with Emirates, we have been courting them for a long time.”

Emirates recently announced that it would fly into Zimbabwe starting
February next year. The airline is exhibiting at this year’s travel and
tourism fair, Sanganai/Hlanganani which ends on Tuesday.

Qatar Airways flies to over 100 destinations worldwide. It was voted the
airline of the year for 2011 in the Skytrax industry audit. Qatar Airways
and Emirates will compete to bring tourists from the Middle East into the
country whereas Singapore would bring traffic from Asia.

British Airways, KLM and Air France among others will connect Europe to

Tourism players say the more the airline fly into the country, the easier it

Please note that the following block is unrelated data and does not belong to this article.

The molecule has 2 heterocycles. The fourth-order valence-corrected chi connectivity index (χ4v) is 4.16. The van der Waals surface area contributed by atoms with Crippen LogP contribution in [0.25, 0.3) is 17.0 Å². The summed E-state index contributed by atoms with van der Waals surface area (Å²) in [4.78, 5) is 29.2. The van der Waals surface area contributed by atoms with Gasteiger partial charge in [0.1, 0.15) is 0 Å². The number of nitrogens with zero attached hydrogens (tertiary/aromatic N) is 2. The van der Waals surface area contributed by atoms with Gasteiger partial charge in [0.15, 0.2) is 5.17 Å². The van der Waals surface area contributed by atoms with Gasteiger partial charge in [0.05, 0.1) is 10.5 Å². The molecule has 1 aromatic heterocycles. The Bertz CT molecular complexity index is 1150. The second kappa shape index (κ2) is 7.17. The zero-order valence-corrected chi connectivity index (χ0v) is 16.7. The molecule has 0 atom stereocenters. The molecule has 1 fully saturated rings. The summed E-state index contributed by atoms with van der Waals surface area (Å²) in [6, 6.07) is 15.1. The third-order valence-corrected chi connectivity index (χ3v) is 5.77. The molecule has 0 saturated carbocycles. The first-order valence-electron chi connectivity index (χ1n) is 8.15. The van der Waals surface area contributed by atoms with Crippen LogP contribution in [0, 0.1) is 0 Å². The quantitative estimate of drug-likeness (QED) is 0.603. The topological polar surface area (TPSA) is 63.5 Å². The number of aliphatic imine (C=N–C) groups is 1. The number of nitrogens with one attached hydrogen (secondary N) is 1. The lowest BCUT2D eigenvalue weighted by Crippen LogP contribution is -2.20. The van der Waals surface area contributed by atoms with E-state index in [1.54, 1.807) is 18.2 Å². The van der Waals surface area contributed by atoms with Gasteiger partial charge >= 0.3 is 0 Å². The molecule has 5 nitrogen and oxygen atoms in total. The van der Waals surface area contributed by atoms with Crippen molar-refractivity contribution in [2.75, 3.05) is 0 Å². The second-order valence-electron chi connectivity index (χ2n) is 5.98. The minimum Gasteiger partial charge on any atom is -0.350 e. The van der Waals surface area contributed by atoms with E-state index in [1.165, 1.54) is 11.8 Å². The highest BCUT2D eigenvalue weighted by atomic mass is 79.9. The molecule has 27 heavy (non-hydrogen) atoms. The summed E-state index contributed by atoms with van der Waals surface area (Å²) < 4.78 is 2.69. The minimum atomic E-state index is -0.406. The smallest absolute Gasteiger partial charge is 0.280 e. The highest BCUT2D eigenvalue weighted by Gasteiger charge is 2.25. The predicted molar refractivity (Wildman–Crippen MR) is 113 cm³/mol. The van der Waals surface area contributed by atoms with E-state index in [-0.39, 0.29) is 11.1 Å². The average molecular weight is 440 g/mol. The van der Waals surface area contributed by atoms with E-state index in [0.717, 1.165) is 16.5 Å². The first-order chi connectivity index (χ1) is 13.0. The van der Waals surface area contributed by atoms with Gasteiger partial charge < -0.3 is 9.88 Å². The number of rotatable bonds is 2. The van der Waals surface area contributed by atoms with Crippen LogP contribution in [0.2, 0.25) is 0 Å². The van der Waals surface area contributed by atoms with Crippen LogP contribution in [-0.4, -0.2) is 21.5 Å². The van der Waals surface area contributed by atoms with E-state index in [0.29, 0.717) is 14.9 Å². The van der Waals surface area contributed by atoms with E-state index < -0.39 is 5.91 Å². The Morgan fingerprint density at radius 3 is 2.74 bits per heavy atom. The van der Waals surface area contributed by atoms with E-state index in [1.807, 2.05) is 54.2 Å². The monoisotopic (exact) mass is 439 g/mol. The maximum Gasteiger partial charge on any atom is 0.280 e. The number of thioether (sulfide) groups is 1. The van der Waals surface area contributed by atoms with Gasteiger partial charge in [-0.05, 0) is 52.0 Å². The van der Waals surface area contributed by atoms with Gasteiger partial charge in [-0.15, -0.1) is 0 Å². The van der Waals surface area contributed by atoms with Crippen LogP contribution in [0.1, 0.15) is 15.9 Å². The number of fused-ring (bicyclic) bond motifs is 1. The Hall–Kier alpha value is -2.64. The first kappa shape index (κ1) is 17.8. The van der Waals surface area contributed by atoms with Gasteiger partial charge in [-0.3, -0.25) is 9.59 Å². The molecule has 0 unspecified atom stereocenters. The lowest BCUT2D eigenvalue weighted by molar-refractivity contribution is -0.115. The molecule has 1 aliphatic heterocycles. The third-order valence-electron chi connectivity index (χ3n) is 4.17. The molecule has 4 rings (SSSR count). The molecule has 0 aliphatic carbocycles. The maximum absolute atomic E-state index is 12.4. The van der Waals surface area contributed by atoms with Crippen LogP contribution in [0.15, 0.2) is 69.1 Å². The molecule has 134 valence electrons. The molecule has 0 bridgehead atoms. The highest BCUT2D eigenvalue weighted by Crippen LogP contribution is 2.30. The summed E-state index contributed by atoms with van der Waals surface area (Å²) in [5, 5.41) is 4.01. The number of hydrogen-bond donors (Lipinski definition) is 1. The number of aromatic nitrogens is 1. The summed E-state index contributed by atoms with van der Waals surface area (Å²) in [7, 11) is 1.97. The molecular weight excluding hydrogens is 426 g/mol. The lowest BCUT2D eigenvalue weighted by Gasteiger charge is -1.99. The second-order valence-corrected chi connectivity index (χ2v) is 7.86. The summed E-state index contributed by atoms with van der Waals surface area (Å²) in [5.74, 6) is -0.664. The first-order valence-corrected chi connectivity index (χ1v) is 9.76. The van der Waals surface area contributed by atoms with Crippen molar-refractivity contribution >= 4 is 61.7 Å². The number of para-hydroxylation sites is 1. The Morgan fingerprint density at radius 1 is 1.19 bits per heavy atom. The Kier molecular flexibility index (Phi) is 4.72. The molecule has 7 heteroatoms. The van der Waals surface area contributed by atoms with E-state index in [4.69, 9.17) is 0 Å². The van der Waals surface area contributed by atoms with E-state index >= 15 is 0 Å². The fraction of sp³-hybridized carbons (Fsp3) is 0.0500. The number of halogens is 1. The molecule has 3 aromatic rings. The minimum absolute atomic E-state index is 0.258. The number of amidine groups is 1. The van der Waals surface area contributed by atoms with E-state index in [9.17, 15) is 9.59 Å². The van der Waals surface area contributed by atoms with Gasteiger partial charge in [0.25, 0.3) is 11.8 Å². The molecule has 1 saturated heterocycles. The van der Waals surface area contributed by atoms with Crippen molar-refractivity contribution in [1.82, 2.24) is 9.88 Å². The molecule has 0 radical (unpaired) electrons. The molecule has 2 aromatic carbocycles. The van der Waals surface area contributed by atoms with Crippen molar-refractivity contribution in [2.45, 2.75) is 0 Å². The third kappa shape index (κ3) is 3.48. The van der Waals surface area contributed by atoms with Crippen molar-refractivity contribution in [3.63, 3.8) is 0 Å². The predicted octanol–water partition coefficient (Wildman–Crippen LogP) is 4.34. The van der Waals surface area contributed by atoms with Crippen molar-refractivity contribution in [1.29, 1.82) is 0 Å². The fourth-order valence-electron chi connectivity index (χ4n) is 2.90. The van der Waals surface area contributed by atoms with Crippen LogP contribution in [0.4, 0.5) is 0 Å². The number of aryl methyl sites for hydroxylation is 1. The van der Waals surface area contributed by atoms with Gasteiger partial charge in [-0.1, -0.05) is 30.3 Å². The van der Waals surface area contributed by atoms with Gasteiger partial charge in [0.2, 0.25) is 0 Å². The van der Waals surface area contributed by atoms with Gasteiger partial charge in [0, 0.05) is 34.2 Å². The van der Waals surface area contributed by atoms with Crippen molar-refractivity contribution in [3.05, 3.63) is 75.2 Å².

becomes in marketing Zimbabwe as a tourism destination.

Zimbabwe has become an expensive place to visit because there are no direct
flights from Europe, Middle East and Asia into the country.

This means that passengers have to connect via South Africa and in most
cases becomes an extra cost to the passenger.

In tourism terms if the country is inaccessible, it becomes difficult to
market that destination.
Accessibility is one of the 4As of destination marketing. The others are
attraction, accommodation and advertising.

The tourism industry is optimistic that the return of Emirates will spur
other airlines to fly into the country.
“It is a big boost and we hope this will inspire other airlines like BA
(British Airways) to fly to Harare,” said Karikoga Kaseke, Zimbabwe Tourism
Authority CEO.

Kaseke said when more airlines fly into a destination it creates competition
which is healthy for tourism.
“Once there is choice, passengers can travel more because fares will come